Skip Navigation Bar
Carl Baker papers 1950-1974
full text File Size: 7 K bytes | Add this to my bookbag

Biography

Biographical/Historical Note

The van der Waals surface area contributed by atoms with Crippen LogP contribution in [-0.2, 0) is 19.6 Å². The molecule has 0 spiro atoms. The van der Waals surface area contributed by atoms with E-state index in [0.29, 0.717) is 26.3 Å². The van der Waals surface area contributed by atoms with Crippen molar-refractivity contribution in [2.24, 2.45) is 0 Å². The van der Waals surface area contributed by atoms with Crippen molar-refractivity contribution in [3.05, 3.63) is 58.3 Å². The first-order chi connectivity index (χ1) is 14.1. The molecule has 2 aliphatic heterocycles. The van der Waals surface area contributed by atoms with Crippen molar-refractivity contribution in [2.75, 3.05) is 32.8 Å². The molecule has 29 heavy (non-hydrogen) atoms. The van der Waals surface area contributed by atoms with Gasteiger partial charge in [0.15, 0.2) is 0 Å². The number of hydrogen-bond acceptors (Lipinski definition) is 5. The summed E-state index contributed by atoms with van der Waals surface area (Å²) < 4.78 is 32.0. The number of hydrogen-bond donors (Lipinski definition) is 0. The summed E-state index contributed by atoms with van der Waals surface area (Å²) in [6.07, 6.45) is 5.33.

Carl G. Baker received his MD in 1944, and then joined the U.S. Navy, where he served shipboard, in shore-based hospitals and at naval-air bases. After he was discharged from the service, he enrolled at the University of California at Berkeley where he earned a master's degree in biochemistry. Baker joined the National Cancer Institute (NCI) in 1949 where he carried out research on cholesterol and amino acid metabolism in the Laboratory of Biochemistry. He had to leave laboratory research behind in 1951, when he developed asthma as a result of an allergy to rat dander. Baker then launched his administrative career as assistant to the Associate Director of NIH. He next took a position in the Research Grants Branch of NCI. Baker left the NCI for the Office of the Associate Director for NIH Intramural Research. He returned to the NCI in 1958, as Assistant Director and (1960 to 1961) as acting scientific director. He was appointed Scientific Director for Cancer Etiology in 1967. Baker was named Acting Director of the NCI in 1969, rising to full director in July 1970. This coincided with President Nixon's declaration of "war on cancer." Baker profited from a clear image of the direction NCI should proceed and provided guidance for Congress, shaping legislation aimed at implementing the increased effort on cancer research. Over his tenure, the NCI budget doubled from $181 million to $378 million (1970s dollars). He concurrently held the rank of Rear Admiral in the Public Health Service. The National Cancer Act of 1971 converted the positions of Director of NIH as well as that of Director of NCI to Presidential appointments. In 1972, when Baker was not reappointed, he resigned to become President of Hazleton Laboratories, a contract toxicology and bioassay firm. There his allergy-caused asthma returned leading him to resign and become a private consultant. After a year-and-a-half he rejoined the Government, taking a position in the Health Resources Administration. In 1976, he accepted an offer to become Medical Director of the Ludwig Institute for Cancer Research, a position he was to hold until his retirement in 1982.